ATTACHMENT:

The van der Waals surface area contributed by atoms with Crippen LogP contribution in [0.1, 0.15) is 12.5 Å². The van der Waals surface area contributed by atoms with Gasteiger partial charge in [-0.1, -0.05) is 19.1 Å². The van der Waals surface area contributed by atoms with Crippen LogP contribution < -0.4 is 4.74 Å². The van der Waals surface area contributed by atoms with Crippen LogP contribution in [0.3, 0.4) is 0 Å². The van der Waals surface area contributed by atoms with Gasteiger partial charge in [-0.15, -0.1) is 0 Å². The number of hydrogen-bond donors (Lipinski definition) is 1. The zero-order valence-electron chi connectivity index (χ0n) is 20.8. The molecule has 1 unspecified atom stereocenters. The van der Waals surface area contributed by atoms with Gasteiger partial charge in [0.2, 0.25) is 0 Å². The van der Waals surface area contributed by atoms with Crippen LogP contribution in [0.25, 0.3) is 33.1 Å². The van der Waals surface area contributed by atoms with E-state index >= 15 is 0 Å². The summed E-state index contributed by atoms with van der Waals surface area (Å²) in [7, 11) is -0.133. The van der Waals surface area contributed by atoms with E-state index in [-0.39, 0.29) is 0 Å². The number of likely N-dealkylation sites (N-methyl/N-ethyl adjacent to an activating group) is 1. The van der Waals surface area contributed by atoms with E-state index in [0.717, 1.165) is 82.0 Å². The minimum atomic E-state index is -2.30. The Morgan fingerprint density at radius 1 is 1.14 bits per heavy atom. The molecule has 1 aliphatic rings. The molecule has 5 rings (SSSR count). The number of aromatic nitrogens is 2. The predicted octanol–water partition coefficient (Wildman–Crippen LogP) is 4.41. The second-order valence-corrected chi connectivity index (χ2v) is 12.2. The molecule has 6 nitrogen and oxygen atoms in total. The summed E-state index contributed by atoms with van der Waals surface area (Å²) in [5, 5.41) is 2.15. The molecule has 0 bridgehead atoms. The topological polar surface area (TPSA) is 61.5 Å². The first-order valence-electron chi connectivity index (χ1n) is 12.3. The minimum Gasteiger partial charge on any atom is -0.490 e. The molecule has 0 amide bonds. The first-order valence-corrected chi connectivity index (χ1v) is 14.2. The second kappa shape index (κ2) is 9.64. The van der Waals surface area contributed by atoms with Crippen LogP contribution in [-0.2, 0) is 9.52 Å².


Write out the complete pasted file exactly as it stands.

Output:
The van der Waals surface area contributed by atoms with Crippen LogP contribution in [0.1, 0.15) is 12.5 Å². The van der Waals surface area contributed by atoms with Gasteiger partial charge in [-0.1, -0.05) is 19.1 Å². The van der Waals surface area contributed by atoms with Crippen LogP contribution < -0.4 is 4.74 Å². The van der Waals surface area contributed by atoms with Crippen LogP contribution in [0.3, 0.4) is 0 Å². The van der Waals surface area contributed by atoms with Gasteiger partial charge in [-0.15, -0.1) is 0 Å². The number of hydrogen-bond donors (Lipinski definition) is 1. The zero-order valence-electron chi connectivity index (χ0n) is 20.8. The molecule has 1 unspecified atom stereocenters. The van der Waals surface area contributed by atoms with Gasteiger partial charge in [0.2, 0.25) is 0 Å². The van der Waals surface area contributed by atoms with Crippen LogP contribution in [0.25, 0.3) is 33.1 Å². The van der Waals surface area contributed by atoms with E-state index >= 15 is 0 Å². The summed E-state index contributed by atoms with van der Waals surface area (Å²) in [7, 11) is -0.133. The van der Waals surface area contributed by atoms with E-state index in [-0.39, 0.29) is 0 Å². The number of likely N-dealkylation sites (N-methyl/N-ethyl adjacent to an activating group) is 1. The van der Waals surface area contributed by atoms with E-state index in [0.717, 1.165) is 82.0 Å². The minimum atomic E-state index is -2.30. The Morgan fingerprint density at radius 1 is 1.14 bits per heavy atom. The molecule has 1 aliphatic rings. The molecule has 5 rings (SSSR count). The number of aromatic nitrogens is 2. The predicted octanol–water partition coefficient (Wildman–Crippen LogP) is 4.41. The second-order valence-corrected chi connectivity index (χ2v) is 12.2. The molecule has 6 nitrogen and oxygen atoms in total. The summed E-state index contributed by atoms with van der Waals surface area (Å²) in [5, 5.41) is 2.15. The molecule has 0 bridgehead atoms. The topological polar surface area (TPSA) is 61.5 Å². The first-order valence-electron chi connectivity index (χ1n) is 12.3. The minimum Gasteiger partial charge on any atom is -0.490 e. The molecule has 0 amide bonds. The first-order valence-corrected chi connectivity index (χ1v) is 14.2. The second kappa shape index (κ2) is 9.64. The van der Waals surface area contributed by atoms with Crippen LogP contribution in [-0.2, 0) is 9.52 Å².